On June 7, Belgian climber Joris Van Reeth of Borgerhout (27) was killed in a fall while climbing the Cassin Ridge. He was leading a highly technical section of the route known as the Japanese Couloir when his anchor appeared to fail and he fell 100 feet in rocky terrain. Van Reeth fell to the approximate elevation of his partner Sam Van Brempt (24). Van Brempt was not injured, and after confirming that his friend had died in the fall, he used his satellite phone to call Denali National Park rescue personnel.
A climbing ranger was flown in the park helicopter to Van Brempt’s location at the 13,000-foot level to assess the terrain for a possible shorthaul rescue and recovery, although fog and clouds moved in before a rescue could be performed. While on the reconnaissance flight, the ranger had observed a second, unrelated team climbing on the route several hundred feet below the Belgian party. According to Van Brempt, who called back via satellite phone later that night, two Japanese climbers reached him in the early evening and assisted Van Brempt in lowering Van Reeth’s body down to a safer location just above the Northeast Fork of the Kahiltna Glacier at 11,500 feet.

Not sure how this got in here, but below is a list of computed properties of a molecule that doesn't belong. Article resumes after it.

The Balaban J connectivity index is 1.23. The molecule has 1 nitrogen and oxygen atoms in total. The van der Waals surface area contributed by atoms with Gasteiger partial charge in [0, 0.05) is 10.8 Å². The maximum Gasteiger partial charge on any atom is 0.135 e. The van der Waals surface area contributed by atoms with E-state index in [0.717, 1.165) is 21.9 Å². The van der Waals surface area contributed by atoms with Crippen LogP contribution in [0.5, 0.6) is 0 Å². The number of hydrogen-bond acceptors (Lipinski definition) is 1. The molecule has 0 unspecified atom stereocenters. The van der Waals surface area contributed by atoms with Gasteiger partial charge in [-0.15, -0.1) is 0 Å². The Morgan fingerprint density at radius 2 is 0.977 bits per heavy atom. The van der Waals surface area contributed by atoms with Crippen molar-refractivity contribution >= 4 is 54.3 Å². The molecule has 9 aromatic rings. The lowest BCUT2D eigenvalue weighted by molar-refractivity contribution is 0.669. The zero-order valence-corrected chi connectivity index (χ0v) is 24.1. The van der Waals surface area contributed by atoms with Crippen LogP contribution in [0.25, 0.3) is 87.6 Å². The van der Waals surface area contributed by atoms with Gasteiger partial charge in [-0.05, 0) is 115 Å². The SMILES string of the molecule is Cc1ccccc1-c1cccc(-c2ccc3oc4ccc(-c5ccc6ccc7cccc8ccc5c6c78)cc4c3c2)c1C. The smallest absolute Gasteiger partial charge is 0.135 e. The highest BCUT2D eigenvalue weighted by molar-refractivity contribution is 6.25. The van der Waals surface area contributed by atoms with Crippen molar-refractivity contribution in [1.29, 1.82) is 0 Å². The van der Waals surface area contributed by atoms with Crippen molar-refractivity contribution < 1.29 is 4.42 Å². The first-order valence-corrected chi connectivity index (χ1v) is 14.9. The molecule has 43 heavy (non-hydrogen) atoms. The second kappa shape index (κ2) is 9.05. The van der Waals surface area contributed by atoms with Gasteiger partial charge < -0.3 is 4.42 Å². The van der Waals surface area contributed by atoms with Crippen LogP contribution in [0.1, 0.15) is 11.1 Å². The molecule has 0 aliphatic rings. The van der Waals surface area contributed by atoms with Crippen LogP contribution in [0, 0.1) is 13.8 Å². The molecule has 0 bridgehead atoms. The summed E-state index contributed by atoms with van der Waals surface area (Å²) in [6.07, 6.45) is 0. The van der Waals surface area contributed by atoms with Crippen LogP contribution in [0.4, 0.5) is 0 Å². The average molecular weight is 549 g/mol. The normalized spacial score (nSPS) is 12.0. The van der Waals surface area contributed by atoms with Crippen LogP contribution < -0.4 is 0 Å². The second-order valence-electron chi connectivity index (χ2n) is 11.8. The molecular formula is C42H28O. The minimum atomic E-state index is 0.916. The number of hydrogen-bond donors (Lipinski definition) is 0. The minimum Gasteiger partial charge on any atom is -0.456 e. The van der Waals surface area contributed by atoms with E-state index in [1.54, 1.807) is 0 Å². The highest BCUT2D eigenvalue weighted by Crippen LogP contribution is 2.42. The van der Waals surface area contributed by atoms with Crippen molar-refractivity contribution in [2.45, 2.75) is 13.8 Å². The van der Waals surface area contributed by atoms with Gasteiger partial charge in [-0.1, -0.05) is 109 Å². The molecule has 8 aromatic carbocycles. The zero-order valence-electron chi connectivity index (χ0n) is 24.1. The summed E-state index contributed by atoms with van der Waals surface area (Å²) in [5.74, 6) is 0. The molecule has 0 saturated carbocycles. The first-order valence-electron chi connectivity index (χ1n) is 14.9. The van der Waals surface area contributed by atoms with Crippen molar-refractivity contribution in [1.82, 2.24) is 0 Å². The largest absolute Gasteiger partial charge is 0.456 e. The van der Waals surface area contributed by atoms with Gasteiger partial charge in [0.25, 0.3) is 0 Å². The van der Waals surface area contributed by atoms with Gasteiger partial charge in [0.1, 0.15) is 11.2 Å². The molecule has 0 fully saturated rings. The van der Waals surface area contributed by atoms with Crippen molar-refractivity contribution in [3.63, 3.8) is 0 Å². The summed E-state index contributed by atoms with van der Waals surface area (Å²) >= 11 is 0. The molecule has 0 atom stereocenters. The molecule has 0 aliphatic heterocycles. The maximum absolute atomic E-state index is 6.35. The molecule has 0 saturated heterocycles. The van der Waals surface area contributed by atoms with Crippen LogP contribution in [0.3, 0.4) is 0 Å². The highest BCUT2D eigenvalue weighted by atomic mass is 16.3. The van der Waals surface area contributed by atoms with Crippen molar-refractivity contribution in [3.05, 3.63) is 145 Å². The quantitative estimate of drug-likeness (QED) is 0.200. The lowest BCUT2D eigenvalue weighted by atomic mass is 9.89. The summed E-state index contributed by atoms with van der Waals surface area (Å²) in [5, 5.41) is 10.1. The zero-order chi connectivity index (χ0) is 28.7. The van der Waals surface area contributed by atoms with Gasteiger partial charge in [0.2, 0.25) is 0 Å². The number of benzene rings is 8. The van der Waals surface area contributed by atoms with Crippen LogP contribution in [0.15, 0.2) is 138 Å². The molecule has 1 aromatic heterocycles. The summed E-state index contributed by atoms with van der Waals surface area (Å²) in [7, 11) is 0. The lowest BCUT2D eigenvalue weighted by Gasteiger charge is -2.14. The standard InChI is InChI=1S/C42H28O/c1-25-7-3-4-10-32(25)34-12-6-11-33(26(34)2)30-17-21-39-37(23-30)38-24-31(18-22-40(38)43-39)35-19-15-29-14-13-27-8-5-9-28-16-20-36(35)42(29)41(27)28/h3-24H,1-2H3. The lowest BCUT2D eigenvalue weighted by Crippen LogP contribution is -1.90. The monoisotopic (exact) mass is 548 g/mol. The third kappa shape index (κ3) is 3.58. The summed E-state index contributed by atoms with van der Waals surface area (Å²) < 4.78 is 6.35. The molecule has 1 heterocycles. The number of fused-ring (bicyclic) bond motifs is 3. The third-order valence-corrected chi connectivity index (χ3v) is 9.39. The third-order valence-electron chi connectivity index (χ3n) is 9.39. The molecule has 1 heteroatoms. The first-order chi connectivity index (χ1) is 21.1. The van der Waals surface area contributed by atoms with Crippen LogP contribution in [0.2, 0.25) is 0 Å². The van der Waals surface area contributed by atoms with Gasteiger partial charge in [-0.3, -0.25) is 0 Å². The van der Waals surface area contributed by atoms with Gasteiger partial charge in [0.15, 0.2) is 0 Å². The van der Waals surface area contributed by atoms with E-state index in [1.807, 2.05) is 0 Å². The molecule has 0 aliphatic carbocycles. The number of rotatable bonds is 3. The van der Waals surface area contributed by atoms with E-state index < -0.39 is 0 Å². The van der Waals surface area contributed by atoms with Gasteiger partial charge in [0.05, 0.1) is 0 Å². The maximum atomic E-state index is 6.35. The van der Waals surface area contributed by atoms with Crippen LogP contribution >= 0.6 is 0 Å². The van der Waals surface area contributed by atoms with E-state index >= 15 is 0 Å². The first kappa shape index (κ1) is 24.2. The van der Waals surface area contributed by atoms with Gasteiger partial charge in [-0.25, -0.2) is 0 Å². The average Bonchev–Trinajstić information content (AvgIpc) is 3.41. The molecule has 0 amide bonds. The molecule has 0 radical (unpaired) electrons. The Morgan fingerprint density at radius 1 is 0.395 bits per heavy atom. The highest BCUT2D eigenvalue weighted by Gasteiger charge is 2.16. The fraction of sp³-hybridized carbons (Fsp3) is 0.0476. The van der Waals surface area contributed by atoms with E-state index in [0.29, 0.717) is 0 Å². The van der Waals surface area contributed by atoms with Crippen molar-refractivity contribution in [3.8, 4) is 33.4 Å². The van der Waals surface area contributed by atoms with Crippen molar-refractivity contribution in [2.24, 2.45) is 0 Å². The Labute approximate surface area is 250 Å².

Denali National Park rescue personnel took advantage of a break in the clouds to evacuate Sam Van Brempt from the base of the Cassin Ridge late Thursday night June 10. (Source: Denali Park and Preserve News Releases, Maureen McLaughlin)
Examination of the photos taken of the accident revealed only two pieces of rock protection (a cam and a stopper) still clove hitched to the ropes. There were no ice screws. The last piece of ice protection would have been approximately 20 meters below his last stance. This explains why a long leader fall was taken. The actual location of his last anchor position is unknown so it cannot be determined with absolute certainty why his rock protection failed.
The most probable scenario is that the cam and stopper were in the same crack and that the cam levered the flake apart, releasing both pieces of rock pro. The second possibility is that there was ice coating the inside of the crack. When pressure was placed on the pieces they slowly melted out and released suddenly. The helmet was recovered but no damage or blood was found on the shell and chin strap assembly. This suggests that the helmet was either not being worn or the chinstrap was not secured during the time of the fall. (Source: John Loomis, Mountaineering Ranger)